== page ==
Has the penny finally dropped for the NRL when it comes to expansion?
Some comments from Rugby League Commission chairman John Grant today would indicate that the governing body of the sport is finally recognising that the sport needs to expand as soon as 2018, when the next television deal kicks in.
While on-hand to showcase a new base for the sport in Queensland – opposite Suncorp Stadium, Grant acknowledged the need to make better use of the huge appetite South-East Queensland has for rugby league.
“We have flagged the fact when you look at where the players are placed and where the fans are placed there is a marketplace in Queensland that is potentially not being taken advantage of,’’ Grant said.
“We have provisions (in the free-to-air broadcast agreement) for a 17th team in Brisbane.’’
While these are the first real positive comments around expansion to come out of the mouths of those trusted with running the sport, not only does the game need another franchise based in Brisbane but also one out west in Perth.
There are two ways the NRL could expand – one would be to add two additional franchises and increase the number of teams in the competition but also split the pie an extra two ways in the process. The other possibility is to do something radical and keep the number of clubs at 16 but remove two clubs from the crowded Sydney market. There are certainly indications this year that Sydney is over-saturated with games. A way to resolve that would be to decrease the number of teams based there.
There are a few contenders – some that have struggled on the field and financially as well. The NRL has bailed out a couple of leading contenders. Western Sydney is prime rugby league heartland but it is currently catered for in part between the likes of the Bulldogs, the Tigers, the Eels and the Panthers. Could removing the latter three and putting together a super team out west be a step in the right direction for the sport? Imagine a team out west on the same level or better than the Broncos, Rabbitohs or Roosters in terms of playing strength and supporter numbers. Doing something that radical would free up two licenses for a second Brisbane team and a Perth side.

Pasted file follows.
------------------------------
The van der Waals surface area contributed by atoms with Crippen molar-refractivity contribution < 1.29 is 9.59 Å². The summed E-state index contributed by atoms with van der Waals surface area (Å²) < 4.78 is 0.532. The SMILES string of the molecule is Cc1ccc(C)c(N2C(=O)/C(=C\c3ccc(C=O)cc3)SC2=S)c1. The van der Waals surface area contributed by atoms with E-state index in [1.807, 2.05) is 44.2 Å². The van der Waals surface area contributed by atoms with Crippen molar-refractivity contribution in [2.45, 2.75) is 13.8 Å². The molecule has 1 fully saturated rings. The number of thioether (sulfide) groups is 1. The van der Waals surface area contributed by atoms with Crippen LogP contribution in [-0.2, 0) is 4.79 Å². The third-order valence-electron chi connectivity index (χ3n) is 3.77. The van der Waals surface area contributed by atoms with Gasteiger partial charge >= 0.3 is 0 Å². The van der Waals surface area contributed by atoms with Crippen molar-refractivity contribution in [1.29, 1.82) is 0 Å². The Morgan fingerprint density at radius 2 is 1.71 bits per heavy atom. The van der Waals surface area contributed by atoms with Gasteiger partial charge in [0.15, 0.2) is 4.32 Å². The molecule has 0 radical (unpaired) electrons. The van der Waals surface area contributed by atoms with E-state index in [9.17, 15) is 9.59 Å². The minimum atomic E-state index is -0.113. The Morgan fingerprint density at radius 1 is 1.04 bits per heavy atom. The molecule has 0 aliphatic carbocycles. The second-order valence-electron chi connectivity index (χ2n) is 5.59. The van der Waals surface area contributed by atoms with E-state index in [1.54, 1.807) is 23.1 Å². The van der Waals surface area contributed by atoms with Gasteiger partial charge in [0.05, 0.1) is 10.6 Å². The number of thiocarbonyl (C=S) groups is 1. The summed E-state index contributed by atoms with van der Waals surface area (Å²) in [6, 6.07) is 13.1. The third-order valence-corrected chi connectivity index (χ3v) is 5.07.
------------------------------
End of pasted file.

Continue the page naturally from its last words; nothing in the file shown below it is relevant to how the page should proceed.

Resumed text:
The NRL has tried to merge teams before without much success. The Northern Eagles venture failed immediately, the Wests Tigers have been an ongoing problem child for the game and the Dragons basically took over the Illawarra Steelers in that merger. Sure, kicking teams out hasn’t been that successful either – think the Souths example and there is still ill-feeling in North Sydney without their beloved Bears. But if they removed teams and then began a brand new replacement franchise from scratch as such, maybe that would work better. It would be risky alienating fans of three teams in one of the most vital locations for the sport however.
An 18-team competition seems the most logical argument – it provides an extra game each weekend and, if Perth was one of those locations, it also offers an extra time zone for television companies to take advantage of.
A decision is needed pretty soon however if these potential new franchises are to be up and running by 2018. Let’s hope the rumours aren’t true and that John Grant and chief executive Dave Smith are indeed on speaking terms – they need to do a bit of that to make this happen pronto.